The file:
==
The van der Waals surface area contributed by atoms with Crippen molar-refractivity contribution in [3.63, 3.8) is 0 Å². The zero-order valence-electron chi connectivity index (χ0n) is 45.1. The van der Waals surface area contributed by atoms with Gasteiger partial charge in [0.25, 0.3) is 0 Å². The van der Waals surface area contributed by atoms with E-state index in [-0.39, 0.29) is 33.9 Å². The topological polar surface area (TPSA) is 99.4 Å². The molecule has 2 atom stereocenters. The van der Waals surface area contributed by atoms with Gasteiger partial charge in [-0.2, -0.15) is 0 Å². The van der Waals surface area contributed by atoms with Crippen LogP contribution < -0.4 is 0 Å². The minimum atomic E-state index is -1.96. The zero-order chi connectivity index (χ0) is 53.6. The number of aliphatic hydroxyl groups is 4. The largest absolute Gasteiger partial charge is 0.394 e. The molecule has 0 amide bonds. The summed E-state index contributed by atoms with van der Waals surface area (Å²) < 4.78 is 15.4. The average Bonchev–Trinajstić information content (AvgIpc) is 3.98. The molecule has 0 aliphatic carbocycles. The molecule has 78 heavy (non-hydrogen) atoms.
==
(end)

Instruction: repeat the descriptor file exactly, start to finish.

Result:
The van der Waals surface area contributed by atoms with Crippen molar-refractivity contribution in [3.63, 3.8) is 0 Å². The zero-order valence-electron chi connectivity index (χ0n) is 45.1. The van der Waals surface area contributed by atoms with Gasteiger partial charge in [0.25, 0.3) is 0 Å². The van der Waals surface area contributed by atoms with E-state index in [-0.39, 0.29) is 33.9 Å². The topological polar surface area (TPSA) is 99.4 Å². The molecule has 2 atom stereocenters. The van der Waals surface area contributed by atoms with Gasteiger partial charge in [-0.2, -0.15) is 0 Å². The van der Waals surface area contributed by atoms with Crippen LogP contribution < -0.4 is 0 Å². The minimum atomic E-state index is -1.96. The zero-order chi connectivity index (χ0) is 53.6. The number of aliphatic hydroxyl groups is 4. The largest absolute Gasteiger partial charge is 0.394 e. The molecule has 0 amide bonds. The summed E-state index contributed by atoms with van der Waals surface area (Å²) < 4.78 is 15.4. The average Bonchev–Trinajstić information content (AvgIpc) is 3.98. The molecule has 0 aliphatic carbocycles. The molecule has 78 heavy (non-hydrogen) atoms.